Hitch Pitch: Take the pain out of RV leveling

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By Russ and Tiña De Maris

If you’re anything like us, finding a level spot to park the RV can be a pain in the neck – and other portions of the anatomy. You’ve got the rig slotted in your designated spot, and you jump out of the cab to check those levels. Oops! A little too high on the left. Back to the cab, jump in, pull ahead, change the angle of attack. Stop. Jump out, run back to the trailer to check the levels. Nuts! Overshot it! Back to the cab, jump in, pull back, change angle of attack…. Pretty soon, you’ve run off all those extra calories from lunch, and then some. It can be a pretty tiring experience.

Enter Hitch Pitch, the nifty 21st century method of checking your trailer leveling. It’s kind of like having somebody ride on your trailer hitch and tell you when your rig is close to level, eliminating that “jump out, run back, jump in” drill. Instead of having to listen to somebody shout, though, the report comes to you in the cab, “spoken” as it were, from your smartphone or tablet. Yep, Hitch Pitch is a clever electronic device that utilizes a Bluetooth connection to tell you, via an Android or Apple app, just how close you are to level.

Here’s our new drill, as used in a wide-open boondocking site. Once we’ve established the “Yeah, just about here” of siting, the little Hitch Pitch transmitter (a couple of inches square that stands less than an inch high) is stuck down on the A-frame of the trailer via a magnet.

If you like, you can put the Hitch Pitch anywhere in or on your rig – some folks stick it inside the refrigerator to get that vital piece of equipment level. Push the button on the transmitter and a blue LED flashes. Bring up the Hitch Pitch app on your device, select it, and return to the steering wheel.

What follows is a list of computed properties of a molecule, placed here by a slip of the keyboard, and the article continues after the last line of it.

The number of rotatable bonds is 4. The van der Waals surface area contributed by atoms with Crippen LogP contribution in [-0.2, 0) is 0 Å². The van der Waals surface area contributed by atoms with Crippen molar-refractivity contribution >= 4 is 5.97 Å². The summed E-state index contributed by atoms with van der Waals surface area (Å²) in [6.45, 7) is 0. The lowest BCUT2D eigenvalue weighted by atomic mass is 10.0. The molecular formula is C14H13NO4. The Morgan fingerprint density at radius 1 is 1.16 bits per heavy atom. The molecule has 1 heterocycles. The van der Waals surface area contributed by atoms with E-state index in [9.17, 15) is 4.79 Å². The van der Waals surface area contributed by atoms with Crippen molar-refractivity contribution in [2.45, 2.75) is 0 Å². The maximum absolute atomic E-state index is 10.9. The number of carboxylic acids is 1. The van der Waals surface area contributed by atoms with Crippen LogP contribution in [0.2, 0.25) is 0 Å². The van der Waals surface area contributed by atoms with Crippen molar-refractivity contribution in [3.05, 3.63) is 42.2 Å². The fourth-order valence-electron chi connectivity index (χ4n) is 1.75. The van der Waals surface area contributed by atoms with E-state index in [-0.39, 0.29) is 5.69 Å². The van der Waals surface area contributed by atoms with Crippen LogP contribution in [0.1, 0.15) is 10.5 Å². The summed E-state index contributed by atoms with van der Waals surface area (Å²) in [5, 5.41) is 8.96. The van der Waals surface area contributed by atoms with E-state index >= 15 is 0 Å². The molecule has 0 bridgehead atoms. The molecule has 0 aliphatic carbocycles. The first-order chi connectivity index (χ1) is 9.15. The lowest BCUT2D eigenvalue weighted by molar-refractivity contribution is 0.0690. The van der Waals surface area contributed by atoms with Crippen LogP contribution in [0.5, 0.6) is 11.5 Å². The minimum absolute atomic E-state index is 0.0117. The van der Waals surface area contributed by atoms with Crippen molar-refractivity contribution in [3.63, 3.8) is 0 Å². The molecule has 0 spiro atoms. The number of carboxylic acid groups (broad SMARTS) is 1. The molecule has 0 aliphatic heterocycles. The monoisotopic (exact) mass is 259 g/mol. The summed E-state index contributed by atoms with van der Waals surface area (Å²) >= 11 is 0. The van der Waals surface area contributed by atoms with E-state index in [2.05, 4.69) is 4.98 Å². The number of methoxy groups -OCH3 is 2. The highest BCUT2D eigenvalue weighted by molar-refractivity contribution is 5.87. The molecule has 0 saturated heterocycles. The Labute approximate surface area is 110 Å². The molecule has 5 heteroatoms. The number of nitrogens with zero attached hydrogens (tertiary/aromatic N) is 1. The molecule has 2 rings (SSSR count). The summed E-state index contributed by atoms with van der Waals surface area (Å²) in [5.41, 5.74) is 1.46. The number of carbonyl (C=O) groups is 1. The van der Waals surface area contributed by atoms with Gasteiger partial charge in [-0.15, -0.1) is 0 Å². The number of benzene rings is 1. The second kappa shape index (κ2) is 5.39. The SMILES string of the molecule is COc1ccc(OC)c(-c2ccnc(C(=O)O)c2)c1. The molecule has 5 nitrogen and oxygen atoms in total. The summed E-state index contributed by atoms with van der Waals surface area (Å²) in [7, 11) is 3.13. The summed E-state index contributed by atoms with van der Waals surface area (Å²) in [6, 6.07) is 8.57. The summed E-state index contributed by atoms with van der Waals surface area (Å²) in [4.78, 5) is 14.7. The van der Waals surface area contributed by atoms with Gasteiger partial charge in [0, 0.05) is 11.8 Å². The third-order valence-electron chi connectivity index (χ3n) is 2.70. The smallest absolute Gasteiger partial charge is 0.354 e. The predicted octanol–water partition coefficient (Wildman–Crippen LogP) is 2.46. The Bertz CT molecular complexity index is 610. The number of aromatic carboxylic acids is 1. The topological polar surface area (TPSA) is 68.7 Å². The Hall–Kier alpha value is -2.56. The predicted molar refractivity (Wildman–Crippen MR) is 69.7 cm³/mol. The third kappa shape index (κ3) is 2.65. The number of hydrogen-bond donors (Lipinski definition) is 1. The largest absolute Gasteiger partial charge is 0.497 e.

Hitch pitch puts a visual display on your device, giving you a representative view of the front or back of your rig. A display at the bottom of the picture indicates just how “far off” from level the rig is, for example, “RAISE LEFT 2.0 in” means your right side is down in a hole a considerable amount. Pulling ahead or back a bit may just even up the score.

At the same time, a pitch angle indicator advises if your “nose” is up, down or level. If we’re planning on unhitching, the pitch isn’t too much of a deal for us, as we know that we can easily adjust that with our tongue jack. If we don’t plan on unhitching, knowing the pitch is pretty important.

You can also set the app to provide a sound verification – it’s an audible beeping that gets faster the closer you are to level. In any event, if we can’t find a suitable spot where we want, we’ll just get as close as we can then use the information from the read-out on the Hitch Pitch app screen to tell us how much we’ll need to block up the offending side. Once we’re unhitched, we flip the app screens to one that displays a bubble-level view. Now we can adjust the “fore and aft” pitch until we’ve leveled the rig to our liking.

The folks at Hitch Pitch provided us an evaluation model and we’ve taken it out on a couple of expeditions to put it through the paces. Our first trip saw us put in at an RV park where we had an assigned non-paved site. Having Hitch Pitch in place made a huge difference to us, as in the space of just a few feet in our assigned parking area, the difference in the left-right roll of the land would have meant real frustration if it meant climbing in and out of the cab to get that site’s sweet spot.

Instead, we just backed up and then went forward while a spotter kept an eye on the app screen. A couple of feet farther ahead put us close enough to level that we easily handled the difference by adjusting the stabilizer jacks. On one side, the jacks simply rolled down snug, and on the “low” side, we gave a little more nudge. No, we don’t advise doing serious leveling with stabilizer jacks – you run the risk of damaging the jacks, but a bit of lift can still be safely given, provided you aren’t too far out of level.